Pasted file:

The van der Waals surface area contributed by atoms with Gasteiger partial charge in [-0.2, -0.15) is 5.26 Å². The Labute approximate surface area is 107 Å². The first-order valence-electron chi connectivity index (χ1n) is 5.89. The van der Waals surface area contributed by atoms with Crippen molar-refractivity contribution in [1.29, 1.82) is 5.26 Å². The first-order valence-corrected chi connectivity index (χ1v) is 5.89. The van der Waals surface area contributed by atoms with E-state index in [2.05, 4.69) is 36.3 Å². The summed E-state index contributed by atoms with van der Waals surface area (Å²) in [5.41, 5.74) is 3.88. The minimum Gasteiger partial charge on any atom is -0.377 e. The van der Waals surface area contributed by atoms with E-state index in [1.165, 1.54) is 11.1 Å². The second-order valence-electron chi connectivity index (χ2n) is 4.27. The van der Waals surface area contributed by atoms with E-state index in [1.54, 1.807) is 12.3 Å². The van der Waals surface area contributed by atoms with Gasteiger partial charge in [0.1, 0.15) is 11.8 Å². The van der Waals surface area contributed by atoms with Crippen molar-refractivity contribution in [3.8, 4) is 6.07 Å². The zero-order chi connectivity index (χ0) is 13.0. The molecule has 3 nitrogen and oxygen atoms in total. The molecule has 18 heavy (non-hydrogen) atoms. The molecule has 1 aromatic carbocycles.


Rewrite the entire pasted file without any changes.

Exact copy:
The van der Waals surface area contributed by atoms with Gasteiger partial charge in [-0.2, -0.15) is 5.26 Å². The Labute approximate surface area is 107 Å². The first-order valence-electron chi connectivity index (χ1n) is 5.89. The van der Waals surface area contributed by atoms with Crippen molar-refractivity contribution in [1.29, 1.82) is 5.26 Å². The first-order valence-corrected chi connectivity index (χ1v) is 5.89. The van der Waals surface area contributed by atoms with E-state index in [2.05, 4.69) is 36.3 Å². The summed E-state index contributed by atoms with van der Waals surface area (Å²) in [5.41, 5.74) is 3.88. The minimum Gasteiger partial charge on any atom is -0.377 e. The van der Waals surface area contributed by atoms with E-state index in [1.165, 1.54) is 11.1 Å². The second-order valence-electron chi connectivity index (χ2n) is 4.27. The van der Waals surface area contributed by atoms with E-state index in [1.54, 1.807) is 12.3 Å². The van der Waals surface area contributed by atoms with Gasteiger partial charge in [0.1, 0.15) is 11.8 Å². The van der Waals surface area contributed by atoms with Crippen molar-refractivity contribution in [3.8, 4) is 6.07 Å². The zero-order chi connectivity index (χ0) is 13.0. The molecule has 3 nitrogen and oxygen atoms in total. The molecule has 18 heavy (non-hydrogen) atoms. The molecule has 1 aromatic carbocycles.